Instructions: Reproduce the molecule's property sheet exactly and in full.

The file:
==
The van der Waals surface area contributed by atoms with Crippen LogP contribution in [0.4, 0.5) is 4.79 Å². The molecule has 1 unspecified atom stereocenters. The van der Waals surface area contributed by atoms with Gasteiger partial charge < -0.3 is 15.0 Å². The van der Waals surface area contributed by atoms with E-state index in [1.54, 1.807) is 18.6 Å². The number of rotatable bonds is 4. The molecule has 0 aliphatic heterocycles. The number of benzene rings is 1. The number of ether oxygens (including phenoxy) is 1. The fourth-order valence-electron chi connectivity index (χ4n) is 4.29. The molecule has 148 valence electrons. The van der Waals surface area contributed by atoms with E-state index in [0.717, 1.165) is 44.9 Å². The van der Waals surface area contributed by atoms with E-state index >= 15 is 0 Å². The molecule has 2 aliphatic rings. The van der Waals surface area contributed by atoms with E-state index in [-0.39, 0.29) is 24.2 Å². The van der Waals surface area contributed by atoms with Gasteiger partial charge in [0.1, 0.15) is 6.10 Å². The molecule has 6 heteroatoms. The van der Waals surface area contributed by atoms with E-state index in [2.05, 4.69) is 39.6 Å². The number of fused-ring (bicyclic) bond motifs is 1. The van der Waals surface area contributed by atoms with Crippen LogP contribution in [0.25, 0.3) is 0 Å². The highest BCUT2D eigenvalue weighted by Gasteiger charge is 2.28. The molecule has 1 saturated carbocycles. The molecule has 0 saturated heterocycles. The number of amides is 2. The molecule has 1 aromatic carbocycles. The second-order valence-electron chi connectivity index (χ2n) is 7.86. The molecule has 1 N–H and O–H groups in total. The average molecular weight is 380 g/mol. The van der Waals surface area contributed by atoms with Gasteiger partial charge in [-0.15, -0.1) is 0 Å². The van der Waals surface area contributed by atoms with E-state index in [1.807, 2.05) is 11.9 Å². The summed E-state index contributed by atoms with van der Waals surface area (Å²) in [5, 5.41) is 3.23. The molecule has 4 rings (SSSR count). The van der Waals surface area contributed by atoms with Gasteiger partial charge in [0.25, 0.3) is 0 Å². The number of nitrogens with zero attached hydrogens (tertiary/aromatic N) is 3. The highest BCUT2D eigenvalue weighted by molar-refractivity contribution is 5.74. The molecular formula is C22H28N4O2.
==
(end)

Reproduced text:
The van der Waals surface area contributed by atoms with Crippen LogP contribution in [0.4, 0.5) is 4.79 Å². The molecule has 1 unspecified atom stereocenters. The van der Waals surface area contributed by atoms with Gasteiger partial charge < -0.3 is 15.0 Å². The van der Waals surface area contributed by atoms with E-state index in [1.54, 1.807) is 18.6 Å². The number of rotatable bonds is 4. The molecule has 0 aliphatic heterocycles. The number of benzene rings is 1. The number of ether oxygens (including phenoxy) is 1. The fourth-order valence-electron chi connectivity index (χ4n) is 4.29. The molecule has 148 valence electrons. The van der Waals surface area contributed by atoms with E-state index in [0.717, 1.165) is 44.9 Å². The van der Waals surface area contributed by atoms with E-state index >= 15 is 0 Å². The molecule has 2 aliphatic rings. The van der Waals surface area contributed by atoms with E-state index in [-0.39, 0.29) is 24.2 Å². The van der Waals surface area contributed by atoms with Gasteiger partial charge in [0.1, 0.15) is 6.10 Å². The molecule has 6 heteroatoms. The van der Waals surface area contributed by atoms with E-state index in [2.05, 4.69) is 39.6 Å². The number of fused-ring (bicyclic) bond motifs is 1. The van der Waals surface area contributed by atoms with Crippen LogP contribution in [0.25, 0.3) is 0 Å². The highest BCUT2D eigenvalue weighted by Gasteiger charge is 2.28. The molecule has 1 saturated carbocycles. The molecule has 0 saturated heterocycles. The number of amides is 2. The molecule has 1 aromatic carbocycles. The second-order valence-electron chi connectivity index (χ2n) is 7.86. The molecule has 1 N–H and O–H groups in total. The average molecular weight is 380 g/mol. The van der Waals surface area contributed by atoms with Gasteiger partial charge in [-0.15, -0.1) is 0 Å². The van der Waals surface area contributed by atoms with E-state index in [1.807, 2.05) is 11.9 Å². The summed E-state index contributed by atoms with van der Waals surface area (Å²) in [5, 5.41) is 3.23. The molecule has 4 rings (SSSR count). The van der Waals surface area contributed by atoms with Gasteiger partial charge in [0.25, 0.3) is 0 Å². The number of nitrogens with zero attached hydrogens (tertiary/aromatic N) is 3. The highest BCUT2D eigenvalue weighted by molar-refractivity contribution is 5.74. The molecular formula is C22H28N4O2.